10 Key Antioxidants and Their Food Sources
When you think about building your breakfast, lunch, and dinner, try to choose the rainbow. These colors are all high in antioxidants. Luckily, there are plenty of foods that are high in antioxidants. When possible, buy organic to limit additional exposure to chemicals and pesticides. Making a smoothie for breakfast, a leafy green salad for lunch, and a grain bowl for dinner will certainly include an abundance of antioxidants. Red wine and coffee count, too! In fact, coffee is one of the highest sources of antioxidants in the American diet.
|Resveratrol||Seeded grapes, blueberries, cranberries, peanuts, cocoa|
|Vitamin C||Cruciferous vegetables, citrus fruits, kiwi, mango, papaya, berries, bell peppers|
|Selenium||Bananas, avocado, mango, blueberries, seafood, organ meats, and Brazil nuts|
|Lutein||Kiwi, grapes, tomatoes, oranges, grapefruit, and green leafy vegetables|
|Anthocyanins||Blackcurrants, cherries, berries, grapes, red cabbage, and eggplant|
|Copper||Avocado, organ meats, shellfish, fish, nuts, and seeds|
|Manganese||Pineapple, blueberries, shellfish, oatmeal, black tea, and spinach|
|Zinc||Pomegranate, oysters, mushrooms, avocado, apricots, cantaloupe, and peaches|
|Lycopene||Tomatoes, asparagus, papaya, guacae, watermelon, and grapefruit|
|Isoflavones||Raisins, currants, chickpeas, pistachios, and fava beans|
How much fruit should you eat in a day?
This varies from person to person, and experts seem to have varying opinions as well. This ultimately comes down to your health goals, metabolism, and how you digest fructose. More on that, below. Generally speaking, two servings of fruit per day is optimal.
Given that balancing your blood sugar is important (for everyone!), you want to aim for low-glycemic fruits and/or pair fruit with fat and protein. According to Levels, start with small portions of fruit. That way, you can see how your body reacts. Berries tend to work well for people. Which is great, as berries are one of our favorite high-antioxidant foods. Starchy, high-sugar fruits (bananas and dates) may cause a blood sugar spike. Pair fruit with fat and protein (like nut butters or full-fat plain yogurt) and fiber (chia seeds or flaxseeds). These foods can blunt a blood sugar spike.
17 High-Antioxidant Foods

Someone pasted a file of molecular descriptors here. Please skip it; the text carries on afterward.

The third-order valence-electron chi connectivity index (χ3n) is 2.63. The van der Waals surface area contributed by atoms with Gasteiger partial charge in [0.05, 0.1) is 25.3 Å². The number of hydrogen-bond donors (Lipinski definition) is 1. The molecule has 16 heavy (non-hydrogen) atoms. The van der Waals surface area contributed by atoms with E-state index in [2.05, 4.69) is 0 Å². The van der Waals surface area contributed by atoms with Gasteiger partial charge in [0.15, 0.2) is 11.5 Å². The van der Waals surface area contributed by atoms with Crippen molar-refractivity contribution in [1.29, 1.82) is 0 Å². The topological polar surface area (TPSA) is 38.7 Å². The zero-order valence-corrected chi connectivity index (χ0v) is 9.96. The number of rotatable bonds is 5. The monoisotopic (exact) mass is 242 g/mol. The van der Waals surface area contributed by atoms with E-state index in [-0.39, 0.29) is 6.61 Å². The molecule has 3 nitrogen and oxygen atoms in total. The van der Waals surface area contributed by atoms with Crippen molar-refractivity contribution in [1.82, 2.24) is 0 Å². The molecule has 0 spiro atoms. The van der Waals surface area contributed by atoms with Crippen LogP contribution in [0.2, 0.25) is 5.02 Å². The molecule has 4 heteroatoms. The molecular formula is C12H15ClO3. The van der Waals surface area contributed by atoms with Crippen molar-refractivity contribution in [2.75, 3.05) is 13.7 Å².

There are numerous choices for antioxidant-rich foods, but these are the top 17 fruits that are high in antioxidants.
Fun fact: artichokes contain more antioxidants than any other vegetable! A single artichoke offers 25% of the recommended daily requirement of vitamin C. They’re also an excellent source of silymarin, a flavonoid antioxidant said to prevent skin cancer.
Asparagus season is on its way and we couldn’t be more excited. (Is there anything better than in-season asparagus?) While you’re feasting on its deliciousness, you can also enjoy the fact that these green stalks are high in vitamin E, vitamin C, and glutathione (known to reduce cell damage, improve insulin resistance, and increase mobility). Win. Win. Win.
We could rave about avocados for days—we’re proud to be basic. And thankfully, there’s a nutritional benefit to being basic, too. Avocados are high in antioxidants with potential neuroprotective effects, meaning that they can aid in keeping you protected from diseases like Alzheimer’s and Parkinson’s.
If you’ve been here for a while, then you know all of us at Camille Styles love sweet potatoes. They make an easy main course and are endlessly customizable. It’s no secret based on their color that sweet potatoes are rich in beta-carotene. Just one cup of baked sweet potatoes with the skin supplies you with more than twice the recommended amount of beta-carotene. Beta-carotene supports us in everything from vision to our immune system to keeping our skin healthy and glowing.
Several studies suggest that blueberries contain the highest amount of antioxidants among all commonly consumed fruits and vegetables. Toss them into salads or stew them into oatmeal.